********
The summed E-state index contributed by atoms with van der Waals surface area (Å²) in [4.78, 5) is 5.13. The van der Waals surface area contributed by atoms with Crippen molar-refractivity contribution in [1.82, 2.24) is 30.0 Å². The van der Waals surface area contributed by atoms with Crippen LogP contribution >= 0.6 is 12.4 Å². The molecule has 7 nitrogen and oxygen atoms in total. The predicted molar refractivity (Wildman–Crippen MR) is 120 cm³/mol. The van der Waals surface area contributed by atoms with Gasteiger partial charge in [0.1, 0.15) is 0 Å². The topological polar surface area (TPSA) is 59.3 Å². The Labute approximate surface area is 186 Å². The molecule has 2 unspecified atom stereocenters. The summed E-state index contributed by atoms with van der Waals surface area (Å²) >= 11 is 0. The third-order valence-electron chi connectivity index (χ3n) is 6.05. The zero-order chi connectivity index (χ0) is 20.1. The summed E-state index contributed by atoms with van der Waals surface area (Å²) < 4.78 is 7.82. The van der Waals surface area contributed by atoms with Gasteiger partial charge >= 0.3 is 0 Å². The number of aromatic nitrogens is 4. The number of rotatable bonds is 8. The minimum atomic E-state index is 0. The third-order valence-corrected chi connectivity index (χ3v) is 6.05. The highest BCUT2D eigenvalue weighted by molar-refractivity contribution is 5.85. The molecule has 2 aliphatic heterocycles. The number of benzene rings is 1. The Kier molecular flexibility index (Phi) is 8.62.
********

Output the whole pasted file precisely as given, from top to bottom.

The summed E-state index contributed by atoms with van der Waals surface area (Å²) in [4.78, 5) is 5.13. The van der Waals surface area contributed by atoms with Crippen molar-refractivity contribution in [1.82, 2.24) is 30.0 Å². The van der Waals surface area contributed by atoms with Crippen LogP contribution >= 0.6 is 12.4 Å². The molecule has 7 nitrogen and oxygen atoms in total. The predicted molar refractivity (Wildman–Crippen MR) is 120 cm³/mol. The van der Waals surface area contributed by atoms with Gasteiger partial charge in [0.1, 0.15) is 0 Å². The topological polar surface area (TPSA) is 59.3 Å². The Labute approximate surface area is 186 Å². The molecule has 2 unspecified atom stereocenters. The summed E-state index contributed by atoms with van der Waals surface area (Å²) >= 11 is 0. The third-order valence-electron chi connectivity index (χ3n) is 6.05. The zero-order chi connectivity index (χ0) is 20.1. The summed E-state index contributed by atoms with van der Waals surface area (Å²) < 4.78 is 7.82. The van der Waals surface area contributed by atoms with Gasteiger partial charge >= 0.3 is 0 Å². The number of aromatic nitrogens is 4. The number of rotatable bonds is 8. The minimum atomic E-state index is 0. The third-order valence-corrected chi connectivity index (χ3v) is 6.05. The highest BCUT2D eigenvalue weighted by molar-refractivity contribution is 5.85. The molecule has 2 aliphatic heterocycles. The number of benzene rings is 1. The Kier molecular flexibility index (Phi) is 8.62.